More Like Crappy Camp! Just Kidding, It’s OK.


Happy Camp posterThe found-footage horror film genre has become awfully crowded as of late. In the decade and a half since Blair Witch Project we have dozens of copy cats, two legitimate franchises (Paranormal Activity and V/H/S), a vastly underrated TV Show (The River) and one of my favorite movies of the last five years, Trollhunter. Into this found-footage fracas comes Happy Camp, produced by Drew Barrymore (so that’s what she’s been up to).

Happy Camp follows four amateur filmmakers investigating the hundreds of mysterious disappearances that have taken place in Northern California in the last quarter-century. There’s the sarcastic white male Michael (Michael Barbuto), the other, fatter, sarcastic white male Teddy (Teddy Gilmore), the silent-type white male who is the actual director of the movie Josh (Josh Anthony), and the sarcastic white female Anne (Anne Taylor) who is the fake director of the movie. The budget did not allow for imaginative character names, obviously. This cadre of thirty-somethings with not much else to do have ventured into the backwoods of NorCal in a beat-up RV—begin taking bets on when the RV breaks down—that is conveniently fitted with security cameras.

“Happy Camp”’s greatest strength is the ease of which it establishes a creepy mood. The West Coast woods, along with their abandoned cabins, are concentrated atmosphere in a bottle.

Their destination: the ironically named Happy Camp, a town with a higher elevation than population, each denizen a grizzled hick begging to be featured in an Errol Morris documentary. It’s a town where the bar is as much an institution as the fire department, the women look like bigfoot, and the men look like they’ve been mauled by the women. One of the group’s own (Michael) grew up here and suffered through the trauma of losing his own older brother Dean to the woods so many years ago. They only found half of a shoe and a few threads of Dean’s clothes; his disappearance was the harbinger of hundreds of similar abductions (attacks?). Soon it dawns on our amateur filmmakers that there is much more to Happy Camp than they desire to document, as erratic behavior from within the group and hostile behavior from the natives set up the inevitable “we need to GTFO” finale. Will they leave as—ahem—happy campers?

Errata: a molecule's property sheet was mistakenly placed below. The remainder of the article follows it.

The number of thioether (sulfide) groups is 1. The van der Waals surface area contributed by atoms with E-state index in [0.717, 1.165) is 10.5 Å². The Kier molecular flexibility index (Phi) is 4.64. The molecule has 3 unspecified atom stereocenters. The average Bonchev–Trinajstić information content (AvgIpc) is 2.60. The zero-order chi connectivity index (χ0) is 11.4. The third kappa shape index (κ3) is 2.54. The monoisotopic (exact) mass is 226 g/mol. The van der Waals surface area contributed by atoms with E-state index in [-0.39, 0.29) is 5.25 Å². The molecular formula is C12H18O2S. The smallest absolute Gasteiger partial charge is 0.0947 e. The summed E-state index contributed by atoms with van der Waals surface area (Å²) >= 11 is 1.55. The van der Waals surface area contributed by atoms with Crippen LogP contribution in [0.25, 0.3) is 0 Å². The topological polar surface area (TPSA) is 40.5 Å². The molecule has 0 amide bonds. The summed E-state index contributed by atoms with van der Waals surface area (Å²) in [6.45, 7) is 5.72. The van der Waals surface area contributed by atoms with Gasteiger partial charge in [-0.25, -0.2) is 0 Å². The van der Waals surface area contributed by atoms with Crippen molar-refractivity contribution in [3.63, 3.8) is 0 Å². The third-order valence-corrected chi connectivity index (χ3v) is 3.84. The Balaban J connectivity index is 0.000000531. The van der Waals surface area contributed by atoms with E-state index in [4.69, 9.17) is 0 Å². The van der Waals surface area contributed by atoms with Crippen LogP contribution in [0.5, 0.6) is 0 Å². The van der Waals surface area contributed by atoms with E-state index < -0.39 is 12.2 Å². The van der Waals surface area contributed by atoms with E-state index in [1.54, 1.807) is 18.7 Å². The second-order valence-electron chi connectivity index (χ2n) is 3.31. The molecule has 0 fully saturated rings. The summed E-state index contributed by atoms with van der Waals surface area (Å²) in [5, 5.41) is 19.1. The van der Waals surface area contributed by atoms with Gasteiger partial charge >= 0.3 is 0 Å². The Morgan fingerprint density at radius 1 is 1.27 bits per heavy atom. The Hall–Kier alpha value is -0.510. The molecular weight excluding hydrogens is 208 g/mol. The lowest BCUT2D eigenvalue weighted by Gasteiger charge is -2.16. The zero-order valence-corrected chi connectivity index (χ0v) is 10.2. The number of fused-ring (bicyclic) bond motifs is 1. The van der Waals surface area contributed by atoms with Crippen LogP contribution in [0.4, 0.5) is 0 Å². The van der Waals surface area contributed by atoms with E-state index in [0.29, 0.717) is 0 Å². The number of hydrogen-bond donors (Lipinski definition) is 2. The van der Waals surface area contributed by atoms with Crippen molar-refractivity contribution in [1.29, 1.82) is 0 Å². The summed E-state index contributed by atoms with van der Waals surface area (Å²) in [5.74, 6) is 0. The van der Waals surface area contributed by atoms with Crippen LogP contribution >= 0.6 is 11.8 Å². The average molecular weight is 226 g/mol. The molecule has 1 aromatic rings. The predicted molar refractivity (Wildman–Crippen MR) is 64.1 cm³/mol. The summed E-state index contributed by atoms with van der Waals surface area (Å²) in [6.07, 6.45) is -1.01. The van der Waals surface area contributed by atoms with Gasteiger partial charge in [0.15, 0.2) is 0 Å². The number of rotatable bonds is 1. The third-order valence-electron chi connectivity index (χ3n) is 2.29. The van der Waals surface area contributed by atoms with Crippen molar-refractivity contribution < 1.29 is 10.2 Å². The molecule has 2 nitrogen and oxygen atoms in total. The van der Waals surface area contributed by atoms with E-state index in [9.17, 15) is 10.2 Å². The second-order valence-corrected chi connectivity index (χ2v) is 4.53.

Happy Camp’s greatest strength is the ease of which it establishes a creepy mood. The West Coast woods, along with their abandoned cabins, are concentrated atmosphere in a bottle. There’s a reason most low-budget horror movies take place in dank woods. The real life townies—all of whom have an opinion on the out-of-towners—are often more believable during their scenes than the main players are in theirs. Three of the actors (Anthony, Barbuto, and Taylor) pull double-duty having written the movie as well. They succeed in executing a just about average and brief (75 minutes!) found-footage flick. Its main weakness—other than the fact that you’ve already seen this movie dozens of times before—is the pacing of the second and third acts. It takes way too long to get to the punch, and once it does, Happy Camp closes shop much too quickly. Also, you might not be a fan of the reveal, but it doesn’t cheat and has its own tongue-in-cheek quality.

If you hate movies for not being the best thing that ever happened to you, you’ll probably hate this one too. But if you’re craving some light horror this week, Happy Camp is worth a visit.